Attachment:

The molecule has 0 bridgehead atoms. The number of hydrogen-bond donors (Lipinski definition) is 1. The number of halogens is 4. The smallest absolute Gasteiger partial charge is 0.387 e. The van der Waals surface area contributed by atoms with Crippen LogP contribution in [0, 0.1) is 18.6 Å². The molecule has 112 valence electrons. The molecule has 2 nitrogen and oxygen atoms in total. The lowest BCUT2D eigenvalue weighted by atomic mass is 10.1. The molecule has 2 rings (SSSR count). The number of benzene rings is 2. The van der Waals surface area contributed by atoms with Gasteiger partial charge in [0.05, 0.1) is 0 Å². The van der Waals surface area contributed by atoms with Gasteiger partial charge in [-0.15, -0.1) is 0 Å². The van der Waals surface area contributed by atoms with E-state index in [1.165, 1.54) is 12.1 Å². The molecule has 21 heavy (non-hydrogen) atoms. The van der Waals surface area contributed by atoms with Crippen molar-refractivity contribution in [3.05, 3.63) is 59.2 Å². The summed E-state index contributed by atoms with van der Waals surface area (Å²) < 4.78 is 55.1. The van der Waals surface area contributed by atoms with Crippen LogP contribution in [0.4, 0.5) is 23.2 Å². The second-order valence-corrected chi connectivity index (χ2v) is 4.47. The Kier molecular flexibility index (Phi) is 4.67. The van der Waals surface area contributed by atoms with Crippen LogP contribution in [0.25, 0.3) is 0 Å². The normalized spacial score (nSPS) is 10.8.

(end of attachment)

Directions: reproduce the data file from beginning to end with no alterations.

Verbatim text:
The molecule has 0 bridgehead atoms. The number of hydrogen-bond donors (Lipinski definition) is 1. The number of halogens is 4. The smallest absolute Gasteiger partial charge is 0.387 e. The van der Waals surface area contributed by atoms with Crippen LogP contribution in [0, 0.1) is 18.6 Å². The molecule has 112 valence electrons. The molecule has 2 nitrogen and oxygen atoms in total. The lowest BCUT2D eigenvalue weighted by atomic mass is 10.1. The molecule has 2 rings (SSSR count). The number of benzene rings is 2. The van der Waals surface area contributed by atoms with Gasteiger partial charge in [0.05, 0.1) is 0 Å². The van der Waals surface area contributed by atoms with Gasteiger partial charge in [-0.15, -0.1) is 0 Å². The van der Waals surface area contributed by atoms with E-state index in [1.165, 1.54) is 12.1 Å². The molecule has 21 heavy (non-hydrogen) atoms. The van der Waals surface area contributed by atoms with Crippen molar-refractivity contribution in [3.05, 3.63) is 59.2 Å². The summed E-state index contributed by atoms with van der Waals surface area (Å²) < 4.78 is 55.1. The van der Waals surface area contributed by atoms with Crippen LogP contribution in [0.4, 0.5) is 23.2 Å². The second-order valence-corrected chi connectivity index (χ2v) is 4.47. The Kier molecular flexibility index (Phi) is 4.67. The van der Waals surface area contributed by atoms with Crippen LogP contribution in [0.25, 0.3) is 0 Å². The normalized spacial score (nSPS) is 10.8.